Laurentian University intends on selling the Bell Mansion as it attempts to settle up with its creditors.
This information is included in a April 13 report by Ernst & Young, the firm that’s acting as the court-appointed monitor of Laurentian’s insolvency restructuring.
The 11th report of the monitor focuses on a dispute between Laurentian University and the Art Gallery of Sudbury, which occupies the Bell Mansion. The matter will be heard in court next month.
Laurentian University has been undergoing insolvency restructuring for more than a year after declaring insolvency under the Companies’ Creditors Arrangement Act (or CCAA).
Yet to come is a plan of arrangement in which Laurentian comes up with a plan to pay off its creditors.
“The monitor understands that LU intends on selling the Bell Mansion and may include it, or the proceeds of its sale(s), in the plan it will be presenting to its creditors,” said the report by Ernst & Young.
“The monitor also understands that LU is considering all of its options with respect to the assets of the art collection. LU is at a critical stage in its restructuring and is in the process of formulating a plan to present to its creditors.
“LU cannot do that unless it has certainty with respect to the quantum and nature of the claims against LU, and with respect to the property that is available for distribution to creditors.”
The Art Gallery of Sudbury says it mistakenly made a claim of nearly $6.4 million against Laurentian University with regards to a number of assets due to a misunderstanding of the CCAA process.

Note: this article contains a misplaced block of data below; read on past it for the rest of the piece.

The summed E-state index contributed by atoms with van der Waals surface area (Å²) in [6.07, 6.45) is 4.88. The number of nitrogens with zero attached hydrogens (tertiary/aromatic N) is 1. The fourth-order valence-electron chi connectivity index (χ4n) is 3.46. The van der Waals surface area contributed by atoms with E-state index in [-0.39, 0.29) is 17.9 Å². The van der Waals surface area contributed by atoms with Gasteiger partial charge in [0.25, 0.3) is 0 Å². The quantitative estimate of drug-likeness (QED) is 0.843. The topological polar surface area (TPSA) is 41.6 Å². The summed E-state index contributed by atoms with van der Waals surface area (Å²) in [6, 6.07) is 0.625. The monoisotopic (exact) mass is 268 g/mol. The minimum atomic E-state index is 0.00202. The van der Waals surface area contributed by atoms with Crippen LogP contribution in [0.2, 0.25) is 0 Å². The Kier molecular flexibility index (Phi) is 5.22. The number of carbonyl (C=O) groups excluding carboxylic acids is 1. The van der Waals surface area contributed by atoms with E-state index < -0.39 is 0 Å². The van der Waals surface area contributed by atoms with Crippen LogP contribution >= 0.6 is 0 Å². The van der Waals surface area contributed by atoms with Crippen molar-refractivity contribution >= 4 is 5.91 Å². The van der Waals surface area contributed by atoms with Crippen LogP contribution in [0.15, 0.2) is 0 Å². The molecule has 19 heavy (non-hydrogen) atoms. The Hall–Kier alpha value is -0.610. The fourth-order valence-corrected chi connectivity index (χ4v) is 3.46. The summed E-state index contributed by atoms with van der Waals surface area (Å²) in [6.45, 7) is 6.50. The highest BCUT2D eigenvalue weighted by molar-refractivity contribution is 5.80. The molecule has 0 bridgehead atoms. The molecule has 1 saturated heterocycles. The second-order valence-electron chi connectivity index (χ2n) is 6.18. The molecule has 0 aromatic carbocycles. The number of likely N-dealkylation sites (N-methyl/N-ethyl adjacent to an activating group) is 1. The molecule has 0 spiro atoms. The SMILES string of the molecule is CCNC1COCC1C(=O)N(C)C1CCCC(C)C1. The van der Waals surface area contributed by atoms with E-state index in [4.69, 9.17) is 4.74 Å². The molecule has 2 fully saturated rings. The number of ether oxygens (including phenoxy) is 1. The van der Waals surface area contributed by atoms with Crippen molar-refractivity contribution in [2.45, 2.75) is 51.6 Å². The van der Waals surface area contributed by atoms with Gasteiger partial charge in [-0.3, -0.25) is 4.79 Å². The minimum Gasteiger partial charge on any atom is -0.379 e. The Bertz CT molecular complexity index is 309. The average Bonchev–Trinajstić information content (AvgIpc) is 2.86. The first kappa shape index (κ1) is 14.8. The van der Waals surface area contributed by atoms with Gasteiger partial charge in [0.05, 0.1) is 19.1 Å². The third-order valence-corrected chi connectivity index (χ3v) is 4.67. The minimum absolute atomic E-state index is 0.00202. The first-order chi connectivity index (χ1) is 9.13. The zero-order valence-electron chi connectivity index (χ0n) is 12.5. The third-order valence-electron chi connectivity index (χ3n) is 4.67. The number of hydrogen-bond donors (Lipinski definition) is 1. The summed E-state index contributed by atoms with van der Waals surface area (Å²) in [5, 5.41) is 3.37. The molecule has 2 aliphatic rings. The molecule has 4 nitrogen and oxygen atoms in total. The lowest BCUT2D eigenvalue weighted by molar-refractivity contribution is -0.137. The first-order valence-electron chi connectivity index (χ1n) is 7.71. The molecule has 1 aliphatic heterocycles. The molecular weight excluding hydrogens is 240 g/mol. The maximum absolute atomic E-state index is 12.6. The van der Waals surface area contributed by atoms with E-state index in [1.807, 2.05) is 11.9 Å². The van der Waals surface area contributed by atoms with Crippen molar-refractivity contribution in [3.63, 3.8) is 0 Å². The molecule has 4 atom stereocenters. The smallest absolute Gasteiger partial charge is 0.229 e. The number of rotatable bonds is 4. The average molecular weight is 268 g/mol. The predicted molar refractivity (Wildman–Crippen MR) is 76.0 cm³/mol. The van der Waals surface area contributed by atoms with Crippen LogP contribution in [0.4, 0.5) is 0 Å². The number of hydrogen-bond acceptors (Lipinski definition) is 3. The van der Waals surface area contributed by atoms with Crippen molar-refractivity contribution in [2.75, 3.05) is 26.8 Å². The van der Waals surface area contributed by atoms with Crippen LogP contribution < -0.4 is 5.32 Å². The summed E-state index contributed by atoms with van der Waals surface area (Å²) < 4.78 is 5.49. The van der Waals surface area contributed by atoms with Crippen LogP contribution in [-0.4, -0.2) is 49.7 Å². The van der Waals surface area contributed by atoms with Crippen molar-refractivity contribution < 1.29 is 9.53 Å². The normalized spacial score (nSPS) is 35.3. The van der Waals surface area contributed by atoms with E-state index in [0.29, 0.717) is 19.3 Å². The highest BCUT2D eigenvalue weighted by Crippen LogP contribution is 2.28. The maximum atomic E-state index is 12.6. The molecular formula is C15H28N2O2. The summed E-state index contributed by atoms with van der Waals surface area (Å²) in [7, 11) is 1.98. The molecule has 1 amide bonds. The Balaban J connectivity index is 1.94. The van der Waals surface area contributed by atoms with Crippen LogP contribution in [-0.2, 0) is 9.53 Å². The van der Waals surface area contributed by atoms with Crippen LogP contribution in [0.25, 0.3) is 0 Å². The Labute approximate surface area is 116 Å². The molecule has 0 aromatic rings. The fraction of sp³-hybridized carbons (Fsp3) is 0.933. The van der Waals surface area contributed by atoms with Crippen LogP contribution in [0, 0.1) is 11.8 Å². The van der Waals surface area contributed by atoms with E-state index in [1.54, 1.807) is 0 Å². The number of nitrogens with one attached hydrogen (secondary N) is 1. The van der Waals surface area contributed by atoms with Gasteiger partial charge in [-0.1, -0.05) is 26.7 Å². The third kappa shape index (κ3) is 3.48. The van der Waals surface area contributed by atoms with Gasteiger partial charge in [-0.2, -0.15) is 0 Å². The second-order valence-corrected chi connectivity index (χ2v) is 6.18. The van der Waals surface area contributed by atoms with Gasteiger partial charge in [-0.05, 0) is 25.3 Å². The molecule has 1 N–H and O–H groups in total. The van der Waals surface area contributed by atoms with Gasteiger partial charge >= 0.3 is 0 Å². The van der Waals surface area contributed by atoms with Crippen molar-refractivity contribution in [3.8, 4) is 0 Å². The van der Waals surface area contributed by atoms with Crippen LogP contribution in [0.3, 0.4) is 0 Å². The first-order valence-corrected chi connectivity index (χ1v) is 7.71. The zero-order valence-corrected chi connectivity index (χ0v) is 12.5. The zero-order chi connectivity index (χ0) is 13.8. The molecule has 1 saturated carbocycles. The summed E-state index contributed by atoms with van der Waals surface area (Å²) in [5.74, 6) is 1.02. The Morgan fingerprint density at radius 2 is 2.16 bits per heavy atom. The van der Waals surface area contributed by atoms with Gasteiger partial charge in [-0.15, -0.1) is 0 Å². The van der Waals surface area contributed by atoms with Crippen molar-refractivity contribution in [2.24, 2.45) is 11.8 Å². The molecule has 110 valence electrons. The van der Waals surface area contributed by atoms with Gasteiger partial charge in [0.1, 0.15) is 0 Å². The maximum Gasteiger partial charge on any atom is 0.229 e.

Those assets include the Bell Mansion and its grounds, funds bequeathed to support the gallery, and the art collection and library.
However, the art gallery said it only recently retained legal counsel, and now recognizes it should not have submitted a proof of claim last summer, as Laurentian doesn’t actually owe it money.
An affidavit from Art Gallery of Sudbury executive director Demetra Christakos said she is concerned that the gallery will lose “all of its property rights” if the AGS withdraws its claim against LU.
The art gallery’s claim against Laurentian was denied by the monitor this past winter. The art gallery, in turn, issued a dispute notice, and the matter was referred to a claims officer for adjudication.
“The disallowance not only disallowed our monetary claim in full, but also included the statement in each case that the AGS had no rights to the assets,” Christakos said, in the affidavit.
“However, I noted that in the monitor’s reasons for denying the claim that it did not provide any supporting documentation or direct evidence to support its position. The monitor also made no finding as to who owned the assets in question.”
The AGS is asking that it be allowed to withdraw its proof of claim from the CCAA process “without prejudice to the AGS asserting rights to any of the assets described in the proof of claim.”
Christakos said Laurentian has yet to contest the art gallery’s rights to the aforementioned assets.
But the Ernst & Young report provides evidence that Laurentian owns the Bell Mansion and other assets tied to the art gallery.